Team effectiveness

Team effectiveness is based on the ability to encourage team members to work cohesively towards a common goal within an organisation. Organisations make team effectiveness problematic, as evident from one participant’s response: they ‘advocate teamwork, however, rewards are based on individual performance’ (Participant 3, male, 55 years old). Organisational processes must be coordinated and should combine cognitive, motivational and behavioural resources. Values include encouraging listening and responding constructively to all views expressed, being supportive and acknowledging the interests and achievements of others. The organisational strategy should be clear to the team. If unclear, there will be ‘a lack of transparency, lack of integrity and trust, lack of commitment to the goal and the team’s performance and poor communication’ (Participant 3, male, 55 years old). The outcomes of team coaching implementation have to align with organisational priorities. With effective team coaching implementation, the organisation establishes a synergy across the entire employee engagement system. There has to be an ‘agreement with team deliverables’ (Participant 2, female, 51 years old). This should take place at the vertical element of senior to lower reporting structures, as well as horizontal reporting levels. Clear team objectives must be set with accurate and timely pre-assessment guidelines. Assessments allow to uncover effective and ineffective team practices. Pre-assessment enables an organisation to determine how to frame the entire engagement and address existing challenges.

Common team goals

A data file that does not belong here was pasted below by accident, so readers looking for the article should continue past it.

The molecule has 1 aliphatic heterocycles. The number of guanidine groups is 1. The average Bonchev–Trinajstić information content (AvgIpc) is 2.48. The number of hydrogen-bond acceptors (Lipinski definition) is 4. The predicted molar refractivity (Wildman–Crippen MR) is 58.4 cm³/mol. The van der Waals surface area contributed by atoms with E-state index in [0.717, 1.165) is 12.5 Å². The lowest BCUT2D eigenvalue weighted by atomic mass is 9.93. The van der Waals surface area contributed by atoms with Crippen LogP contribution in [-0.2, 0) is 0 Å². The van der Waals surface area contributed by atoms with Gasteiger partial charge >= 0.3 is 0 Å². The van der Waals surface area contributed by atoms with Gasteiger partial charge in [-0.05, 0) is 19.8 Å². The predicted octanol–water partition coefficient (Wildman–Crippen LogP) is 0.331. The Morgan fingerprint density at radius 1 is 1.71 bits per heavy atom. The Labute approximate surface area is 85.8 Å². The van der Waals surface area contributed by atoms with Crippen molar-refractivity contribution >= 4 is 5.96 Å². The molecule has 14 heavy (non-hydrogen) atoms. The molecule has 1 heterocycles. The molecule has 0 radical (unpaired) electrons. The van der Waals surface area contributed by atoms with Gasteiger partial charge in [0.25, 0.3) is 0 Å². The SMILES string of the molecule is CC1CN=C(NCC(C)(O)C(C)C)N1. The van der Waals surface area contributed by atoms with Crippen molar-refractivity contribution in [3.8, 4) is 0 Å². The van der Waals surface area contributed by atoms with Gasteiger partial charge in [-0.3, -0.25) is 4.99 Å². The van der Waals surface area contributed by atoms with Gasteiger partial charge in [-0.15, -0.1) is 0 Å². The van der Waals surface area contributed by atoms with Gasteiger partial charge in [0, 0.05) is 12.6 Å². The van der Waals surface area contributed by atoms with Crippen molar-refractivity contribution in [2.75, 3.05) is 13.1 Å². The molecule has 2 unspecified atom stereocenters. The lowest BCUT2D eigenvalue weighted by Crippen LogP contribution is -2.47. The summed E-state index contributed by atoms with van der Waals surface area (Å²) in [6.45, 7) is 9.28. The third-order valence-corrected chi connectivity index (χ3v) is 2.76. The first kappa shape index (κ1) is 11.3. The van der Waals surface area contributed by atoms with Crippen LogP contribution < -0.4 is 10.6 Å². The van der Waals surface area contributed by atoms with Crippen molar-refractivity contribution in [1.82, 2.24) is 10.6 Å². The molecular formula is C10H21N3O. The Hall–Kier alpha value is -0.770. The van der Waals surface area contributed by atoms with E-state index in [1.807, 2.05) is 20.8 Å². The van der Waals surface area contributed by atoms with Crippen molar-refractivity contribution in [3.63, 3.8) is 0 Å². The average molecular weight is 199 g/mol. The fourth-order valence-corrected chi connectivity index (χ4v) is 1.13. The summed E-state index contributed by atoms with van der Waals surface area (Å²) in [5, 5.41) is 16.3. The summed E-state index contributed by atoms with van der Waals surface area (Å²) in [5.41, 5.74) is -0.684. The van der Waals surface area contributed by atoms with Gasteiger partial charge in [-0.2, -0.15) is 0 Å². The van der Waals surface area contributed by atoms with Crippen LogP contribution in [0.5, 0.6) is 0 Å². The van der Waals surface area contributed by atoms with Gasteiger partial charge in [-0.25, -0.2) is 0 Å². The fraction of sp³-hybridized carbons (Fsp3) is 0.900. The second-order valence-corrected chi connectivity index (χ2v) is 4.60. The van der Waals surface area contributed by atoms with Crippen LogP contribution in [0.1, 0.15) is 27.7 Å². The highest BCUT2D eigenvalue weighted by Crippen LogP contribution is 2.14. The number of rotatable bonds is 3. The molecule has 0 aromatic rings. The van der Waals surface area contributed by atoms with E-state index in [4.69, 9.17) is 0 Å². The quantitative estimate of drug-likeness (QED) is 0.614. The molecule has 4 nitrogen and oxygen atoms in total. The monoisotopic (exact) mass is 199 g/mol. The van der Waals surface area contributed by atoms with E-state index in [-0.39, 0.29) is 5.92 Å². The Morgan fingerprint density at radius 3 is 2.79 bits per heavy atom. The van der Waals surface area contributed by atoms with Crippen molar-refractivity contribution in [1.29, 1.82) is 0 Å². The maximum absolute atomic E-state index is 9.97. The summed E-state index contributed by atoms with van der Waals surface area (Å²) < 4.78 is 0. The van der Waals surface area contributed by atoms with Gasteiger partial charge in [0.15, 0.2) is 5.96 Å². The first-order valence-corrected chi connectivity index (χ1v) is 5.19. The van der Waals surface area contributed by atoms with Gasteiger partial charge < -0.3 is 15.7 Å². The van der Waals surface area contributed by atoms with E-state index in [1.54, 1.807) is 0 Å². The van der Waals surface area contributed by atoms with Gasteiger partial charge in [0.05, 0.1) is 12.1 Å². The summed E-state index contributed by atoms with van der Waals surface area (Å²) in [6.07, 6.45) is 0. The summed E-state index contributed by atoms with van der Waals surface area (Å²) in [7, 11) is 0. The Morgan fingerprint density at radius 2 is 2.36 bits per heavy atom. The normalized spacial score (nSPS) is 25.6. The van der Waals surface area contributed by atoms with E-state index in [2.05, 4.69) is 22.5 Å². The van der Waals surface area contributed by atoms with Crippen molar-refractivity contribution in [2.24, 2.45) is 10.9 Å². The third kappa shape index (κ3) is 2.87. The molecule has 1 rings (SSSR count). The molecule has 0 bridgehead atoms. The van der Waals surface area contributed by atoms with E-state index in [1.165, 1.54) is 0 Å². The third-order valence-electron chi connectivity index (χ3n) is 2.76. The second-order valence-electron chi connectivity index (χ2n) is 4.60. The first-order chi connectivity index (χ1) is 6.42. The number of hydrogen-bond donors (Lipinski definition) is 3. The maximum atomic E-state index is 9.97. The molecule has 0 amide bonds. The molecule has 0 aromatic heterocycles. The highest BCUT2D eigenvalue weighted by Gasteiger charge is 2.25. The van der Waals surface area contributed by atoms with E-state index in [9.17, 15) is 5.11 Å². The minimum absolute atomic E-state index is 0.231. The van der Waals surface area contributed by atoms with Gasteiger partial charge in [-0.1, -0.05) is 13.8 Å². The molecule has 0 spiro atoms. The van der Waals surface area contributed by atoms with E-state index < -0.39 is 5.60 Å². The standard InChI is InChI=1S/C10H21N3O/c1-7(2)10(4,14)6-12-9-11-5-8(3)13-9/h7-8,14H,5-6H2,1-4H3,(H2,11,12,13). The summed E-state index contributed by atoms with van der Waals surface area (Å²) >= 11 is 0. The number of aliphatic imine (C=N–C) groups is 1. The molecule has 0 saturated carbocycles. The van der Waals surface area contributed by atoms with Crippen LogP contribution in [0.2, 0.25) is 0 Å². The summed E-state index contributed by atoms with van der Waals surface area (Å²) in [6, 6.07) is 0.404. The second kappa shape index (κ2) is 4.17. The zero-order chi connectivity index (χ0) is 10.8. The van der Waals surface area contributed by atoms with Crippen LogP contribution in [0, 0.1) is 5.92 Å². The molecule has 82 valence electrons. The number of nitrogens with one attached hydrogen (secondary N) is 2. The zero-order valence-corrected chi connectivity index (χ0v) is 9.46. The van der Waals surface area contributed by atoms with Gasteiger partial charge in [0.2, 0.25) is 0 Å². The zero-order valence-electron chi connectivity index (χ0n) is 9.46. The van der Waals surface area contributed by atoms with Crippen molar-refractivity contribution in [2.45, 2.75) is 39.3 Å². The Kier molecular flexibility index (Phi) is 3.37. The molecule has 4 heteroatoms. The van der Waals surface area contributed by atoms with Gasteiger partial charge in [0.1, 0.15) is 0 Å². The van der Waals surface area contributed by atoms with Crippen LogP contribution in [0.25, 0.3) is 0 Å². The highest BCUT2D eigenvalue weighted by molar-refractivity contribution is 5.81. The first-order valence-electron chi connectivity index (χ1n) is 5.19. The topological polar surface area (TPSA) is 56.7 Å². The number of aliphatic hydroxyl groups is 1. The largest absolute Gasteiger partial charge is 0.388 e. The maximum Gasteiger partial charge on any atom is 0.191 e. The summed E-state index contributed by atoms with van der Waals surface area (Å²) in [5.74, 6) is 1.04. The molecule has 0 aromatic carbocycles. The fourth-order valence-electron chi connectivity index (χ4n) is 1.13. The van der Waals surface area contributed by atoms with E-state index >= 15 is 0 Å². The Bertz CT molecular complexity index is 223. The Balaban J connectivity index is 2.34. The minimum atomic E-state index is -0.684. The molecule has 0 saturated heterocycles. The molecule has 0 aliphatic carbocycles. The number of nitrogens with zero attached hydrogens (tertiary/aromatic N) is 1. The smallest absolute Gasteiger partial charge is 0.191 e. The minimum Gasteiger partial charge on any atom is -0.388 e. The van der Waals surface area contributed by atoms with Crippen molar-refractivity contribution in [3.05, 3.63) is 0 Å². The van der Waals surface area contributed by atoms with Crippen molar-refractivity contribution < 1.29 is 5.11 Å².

Common team goals allow the ‘team to focus and hold each other accountable to the agreed deliverables’ (Participant 5, male, 36 years old) and ‘pull together towards the same objectives’ (Participant 7, male, 65 years old). However, the organisation must first determine what its goals are such that their achievement ‘serves the organisations and not individuals’ agendas’ (Participant 2, female, 51 years old). Confidentiality is vital for the effective implementation of team coaching to safeguard the information shared by the coached individual and to establish a trusting relationship. Successful team results require that all the members of the team are aligned with the objectives. The team then has ‘a common team goal which they agree to focus on and hold each other accountable for deliverables’ (Participant 5, male, 36 years old). The effect of the sum of multiple agents combined and working in concert will be greater than that of individuals working in isolation. Team coaching adds value through facilitating the collaborative attainment of organisational goals. Parties concerned must invest themselves fully in the activity by giving the necessary attention and effort to complete the task. Individual goals may have to be sacrificed to achieve team goals. Without common goals, a team is just a group of individuals with their own agendas: ‘it is designed to achieve its objectives … example: you can’t have 11 players on the soccer field – each person must have their role and complement each other’ (Participant 3, male, 55 years old). Consistent feedback will further enhance the team coaching implementation. Feedback can positively contribute to change as stakeholders begin to see the initiative take shape and link the ‘why’ questions to the results achieved. The coach should provide continuous feedback on team performance, to both the team and the sponsor.